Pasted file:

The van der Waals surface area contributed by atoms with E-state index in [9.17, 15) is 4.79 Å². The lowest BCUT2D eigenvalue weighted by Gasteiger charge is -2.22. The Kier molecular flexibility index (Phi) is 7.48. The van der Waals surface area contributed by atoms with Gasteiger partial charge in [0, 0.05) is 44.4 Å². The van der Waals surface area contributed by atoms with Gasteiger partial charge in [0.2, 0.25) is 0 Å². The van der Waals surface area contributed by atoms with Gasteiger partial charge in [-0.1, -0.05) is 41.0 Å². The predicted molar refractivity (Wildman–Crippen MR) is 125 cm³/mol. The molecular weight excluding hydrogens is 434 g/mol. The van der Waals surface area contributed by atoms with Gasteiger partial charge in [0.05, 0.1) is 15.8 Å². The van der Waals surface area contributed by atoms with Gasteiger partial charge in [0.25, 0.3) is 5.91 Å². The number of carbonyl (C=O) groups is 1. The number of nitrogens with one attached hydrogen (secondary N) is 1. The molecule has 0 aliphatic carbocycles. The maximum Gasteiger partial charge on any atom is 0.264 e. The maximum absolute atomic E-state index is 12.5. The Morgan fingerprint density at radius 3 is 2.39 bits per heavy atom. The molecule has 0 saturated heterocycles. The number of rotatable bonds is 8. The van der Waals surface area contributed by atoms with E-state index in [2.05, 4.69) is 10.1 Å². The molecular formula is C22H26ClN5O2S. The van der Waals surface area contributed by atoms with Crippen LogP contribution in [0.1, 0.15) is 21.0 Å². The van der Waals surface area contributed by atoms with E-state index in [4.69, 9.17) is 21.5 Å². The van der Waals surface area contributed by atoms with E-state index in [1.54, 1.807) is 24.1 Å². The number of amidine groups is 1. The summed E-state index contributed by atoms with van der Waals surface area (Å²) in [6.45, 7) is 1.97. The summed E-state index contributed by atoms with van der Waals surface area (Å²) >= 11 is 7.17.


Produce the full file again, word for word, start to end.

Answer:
The van der Waals surface area contributed by atoms with E-state index in [9.17, 15) is 4.79 Å². The lowest BCUT2D eigenvalue weighted by Gasteiger charge is -2.22. The Kier molecular flexibility index (Phi) is 7.48. The van der Waals surface area contributed by atoms with Gasteiger partial charge in [0, 0.05) is 44.4 Å². The van der Waals surface area contributed by atoms with Gasteiger partial charge in [0.2, 0.25) is 0 Å². The van der Waals surface area contributed by atoms with Gasteiger partial charge in [-0.1, -0.05) is 41.0 Å². The predicted molar refractivity (Wildman–Crippen MR) is 125 cm³/mol. The molecular weight excluding hydrogens is 434 g/mol. The van der Waals surface area contributed by atoms with Gasteiger partial charge in [0.05, 0.1) is 15.8 Å². The van der Waals surface area contributed by atoms with Gasteiger partial charge in [0.25, 0.3) is 5.91 Å². The number of carbonyl (C=O) groups is 1. The number of nitrogens with one attached hydrogen (secondary N) is 1. The molecule has 0 aliphatic carbocycles. The maximum Gasteiger partial charge on any atom is 0.264 e. The maximum absolute atomic E-state index is 12.5. The Morgan fingerprint density at radius 3 is 2.39 bits per heavy atom. The molecule has 0 saturated heterocycles. The number of rotatable bonds is 8. The van der Waals surface area contributed by atoms with E-state index in [2.05, 4.69) is 10.1 Å². The molecular formula is C22H26ClN5O2S. The van der Waals surface area contributed by atoms with Crippen LogP contribution in [0.1, 0.15) is 21.0 Å². The van der Waals surface area contributed by atoms with E-state index in [4.69, 9.17) is 21.5 Å². The van der Waals surface area contributed by atoms with E-state index in [1.54, 1.807) is 24.1 Å². The number of amidine groups is 1. The summed E-state index contributed by atoms with van der Waals surface area (Å²) in [6.45, 7) is 1.97. The summed E-state index contributed by atoms with van der Waals surface area (Å²) >= 11 is 7.17.